I love homemade breads, but they can really be a pain.
A hard truth I’ve had to swallow is that high-quality bread is very expensive in the United States. Of course, when I’m met with a challenge like that, I jump straight to the recipe vault and try to create my own version.
I like to know where the ingredients of my food come from and how they are being prepared. Thus, I put myself through making things like hot sauce, jam, breads, crackers, etc. and find that they are much easier than I initially thought.
This particular bread also has some significance in Louisville, where the Irish are a part of our city’s history. The neighborhood Irish Hill was named for its original inhabitants of Irish (and German) Catholics who built up the working-class neighborhood as immigrants to Louisville in the late 1800s.
Today we see most of that Irish background in names and places, such as the Irish Rover on Frankfort Ave or what I like to call the Celtic Quarter on Bardstown Road where Molly’s, O’Sheas, and Flannagans entertain the Highlands on the weekends. Don’t get me started on the St. Patrick’s Day Parade … man, this city is awesome.
I digress … the homemade bread we are making today does have roots in that emerald island across the Atlantic, but it is also a very sensible bread to make at home. The ingredients are simple, easy to find, very affordable, and easily manipulated. The dough is soft and pleasant without requiring much kneading or beating or slapping or resting like most breads do.
This bread provides a dense loaf that saves well through the week. Plus, if you happen to find it a little stale, all you have to do is add some butter to a pan, warm it up and toast it in the pan with butter until revived. I don’t know if you’ve ever made bread at home, but if you spent 12 hours making 4 loaves and you found three of them stale the next day, you would probably be a little discouraged (I'm talking to you Homemade French Bread). Our dear soda bread nips that problem in the bud.
It makes a fantastic accompaniment to eggs, a good snack with apple butter, and of course the perfect companion for afternoon tea. So, get that dutch oven or iron skillet out and let’s get baking!
That is really all you need to make delicious bread.
If you don’t happen to have buttermilk and don’t feel like weathering the storm to get to your local supermarket, you can actually curdle your own milk with either lemon juice or vinegar. A tablespoon and a half in 14oz. of milk should make the milk curdle; you will see it separate and thicken after about 5 minutes. Stir it up and you’re ready to go.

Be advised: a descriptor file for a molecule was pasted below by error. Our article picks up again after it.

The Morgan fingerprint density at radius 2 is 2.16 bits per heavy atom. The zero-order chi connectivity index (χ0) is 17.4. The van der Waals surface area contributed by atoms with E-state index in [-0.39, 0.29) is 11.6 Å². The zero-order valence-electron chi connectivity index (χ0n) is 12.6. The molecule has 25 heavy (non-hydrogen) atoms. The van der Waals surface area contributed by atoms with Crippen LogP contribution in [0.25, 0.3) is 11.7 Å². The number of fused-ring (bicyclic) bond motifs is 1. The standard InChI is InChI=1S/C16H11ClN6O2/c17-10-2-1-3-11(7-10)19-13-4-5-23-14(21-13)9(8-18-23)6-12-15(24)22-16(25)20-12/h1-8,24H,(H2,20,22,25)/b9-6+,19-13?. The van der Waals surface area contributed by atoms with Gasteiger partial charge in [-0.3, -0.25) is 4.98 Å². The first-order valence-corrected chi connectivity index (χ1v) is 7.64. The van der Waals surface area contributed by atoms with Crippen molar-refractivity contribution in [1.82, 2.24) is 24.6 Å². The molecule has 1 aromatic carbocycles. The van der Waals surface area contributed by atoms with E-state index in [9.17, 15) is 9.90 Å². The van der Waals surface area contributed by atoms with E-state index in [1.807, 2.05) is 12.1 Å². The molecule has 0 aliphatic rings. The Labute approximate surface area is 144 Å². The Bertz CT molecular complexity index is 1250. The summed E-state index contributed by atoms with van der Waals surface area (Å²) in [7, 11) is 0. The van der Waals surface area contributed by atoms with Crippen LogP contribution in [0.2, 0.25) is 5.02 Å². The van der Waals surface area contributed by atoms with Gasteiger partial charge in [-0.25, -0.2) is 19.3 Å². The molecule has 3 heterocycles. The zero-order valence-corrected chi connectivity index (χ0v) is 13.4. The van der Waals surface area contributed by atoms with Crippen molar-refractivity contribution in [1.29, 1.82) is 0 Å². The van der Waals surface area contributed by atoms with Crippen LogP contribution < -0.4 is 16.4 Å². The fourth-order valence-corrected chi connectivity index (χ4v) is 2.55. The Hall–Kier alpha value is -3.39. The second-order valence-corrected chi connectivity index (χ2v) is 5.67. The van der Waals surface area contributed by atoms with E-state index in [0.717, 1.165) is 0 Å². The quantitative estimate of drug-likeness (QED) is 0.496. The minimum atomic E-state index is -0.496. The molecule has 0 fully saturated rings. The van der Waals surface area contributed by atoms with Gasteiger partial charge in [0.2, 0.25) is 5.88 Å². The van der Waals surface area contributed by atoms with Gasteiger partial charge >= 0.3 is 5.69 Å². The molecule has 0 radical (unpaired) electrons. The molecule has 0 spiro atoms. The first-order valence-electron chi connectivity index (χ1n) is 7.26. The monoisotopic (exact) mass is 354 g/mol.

Of course, actual buttermilk is the best … and because we have access to it, that’s what I recommend.
I cooked this in my iron skillet because it is non-stick and provides an even cooking surface for the bread. A greased and floured cake pan would work. Traditionally, it is cooked with a cover on (such as in a dutch oven), but I cooked mine without a cover and it turned out beautifully.
Preheat your oven to 425º
Sift all of the dry ingredients into a bowl and combine. Create a well in the middle of the flour and pour in the buttermilk. Mix to combine into a sticky dough and lightly knead with floured hands, adding a bit of flour to make the dough more manageable. Do not over-knead because you will lose the gasses necessary to make the bread rise.
Form the dough into a round flat shape and cut a cross into the top of the dough and put it in the oven. After 30-40 minutes you should have a golden loaf bursting forth from your happy iron skillet or baking vessel.
However, you can’t get too excited because the loaf needs to rest. Technically, you are supposed to wait until the loaf is completely cooled, but seriously, who can do that? I cool it on a wire rack until I can handle it without discomfort. If you cut it too soon, the inside won’t be so spongey when you steal yourself a slice. It’s okay though, even if you are impatient, slather some butter on that happy warm piece of heaven and you’ll be content, I promise.
Wrap it in a tea towel to keep it moist. I found that wrapping it in foil and a tea towel lengthens the life of the bread. Enjoy warm with a hot cup of tea or cocoa on these winter nights. It is great to have around the house for pop-in guests at this time of year. There’s nothing better than sitting down to share tea or coffee with fresh homemade bread.